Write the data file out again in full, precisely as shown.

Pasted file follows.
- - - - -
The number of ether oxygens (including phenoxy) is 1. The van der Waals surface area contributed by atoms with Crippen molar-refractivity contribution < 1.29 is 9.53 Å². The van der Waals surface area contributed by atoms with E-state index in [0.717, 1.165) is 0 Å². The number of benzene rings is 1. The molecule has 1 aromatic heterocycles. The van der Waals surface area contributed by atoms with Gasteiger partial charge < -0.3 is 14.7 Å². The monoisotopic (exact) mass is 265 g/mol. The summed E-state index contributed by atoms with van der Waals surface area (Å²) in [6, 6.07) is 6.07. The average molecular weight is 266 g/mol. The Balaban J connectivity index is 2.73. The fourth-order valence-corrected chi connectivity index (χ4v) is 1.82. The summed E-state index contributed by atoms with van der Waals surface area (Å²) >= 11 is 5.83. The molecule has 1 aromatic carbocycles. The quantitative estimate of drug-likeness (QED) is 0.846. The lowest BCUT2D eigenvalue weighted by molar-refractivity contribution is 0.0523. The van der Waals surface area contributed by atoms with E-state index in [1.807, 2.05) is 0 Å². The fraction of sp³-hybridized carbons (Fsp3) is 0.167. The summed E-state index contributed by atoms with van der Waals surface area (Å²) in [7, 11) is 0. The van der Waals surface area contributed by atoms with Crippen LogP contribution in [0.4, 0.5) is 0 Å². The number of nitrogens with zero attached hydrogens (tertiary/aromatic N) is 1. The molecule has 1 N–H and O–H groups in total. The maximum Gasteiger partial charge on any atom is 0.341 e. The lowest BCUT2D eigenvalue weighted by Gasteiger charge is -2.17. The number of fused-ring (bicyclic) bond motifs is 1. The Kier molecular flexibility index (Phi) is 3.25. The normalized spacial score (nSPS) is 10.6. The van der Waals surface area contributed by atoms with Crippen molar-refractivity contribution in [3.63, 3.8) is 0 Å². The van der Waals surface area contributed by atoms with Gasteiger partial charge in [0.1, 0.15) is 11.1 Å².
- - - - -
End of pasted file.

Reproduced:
The number of ether oxygens (including phenoxy) is 1. The van der Waals surface area contributed by atoms with Crippen molar-refractivity contribution < 1.29 is 9.53 Å². The van der Waals surface area contributed by atoms with E-state index in [0.717, 1.165) is 0 Å². The number of benzene rings is 1. The molecule has 1 aromatic heterocycles. The van der Waals surface area contributed by atoms with Gasteiger partial charge < -0.3 is 14.7 Å². The monoisotopic (exact) mass is 265 g/mol. The summed E-state index contributed by atoms with van der Waals surface area (Å²) in [6, 6.07) is 6.07. The average molecular weight is 266 g/mol. The Balaban J connectivity index is 2.73. The fourth-order valence-corrected chi connectivity index (χ4v) is 1.82. The summed E-state index contributed by atoms with van der Waals surface area (Å²) >= 11 is 5.83. The molecule has 1 aromatic carbocycles. The quantitative estimate of drug-likeness (QED) is 0.846. The lowest BCUT2D eigenvalue weighted by molar-refractivity contribution is 0.0523. The van der Waals surface area contributed by atoms with E-state index in [1.807, 2.05) is 0 Å². The fraction of sp³-hybridized carbons (Fsp3) is 0.167. The summed E-state index contributed by atoms with van der Waals surface area (Å²) in [7, 11) is 0. The van der Waals surface area contributed by atoms with Crippen LogP contribution in [0.4, 0.5) is 0 Å². The number of nitrogens with zero attached hydrogens (tertiary/aromatic N) is 1. The molecule has 1 N–H and O–H groups in total. The maximum Gasteiger partial charge on any atom is 0.341 e. The lowest BCUT2D eigenvalue weighted by Gasteiger charge is -2.17. The number of fused-ring (bicyclic) bond motifs is 1. The Kier molecular flexibility index (Phi) is 3.25. The normalized spacial score (nSPS) is 10.6. The van der Waals surface area contributed by atoms with Crippen molar-refractivity contribution in [3.63, 3.8) is 0 Å². The van der Waals surface area contributed by atoms with Gasteiger partial charge in [0.1, 0.15) is 11.1 Å².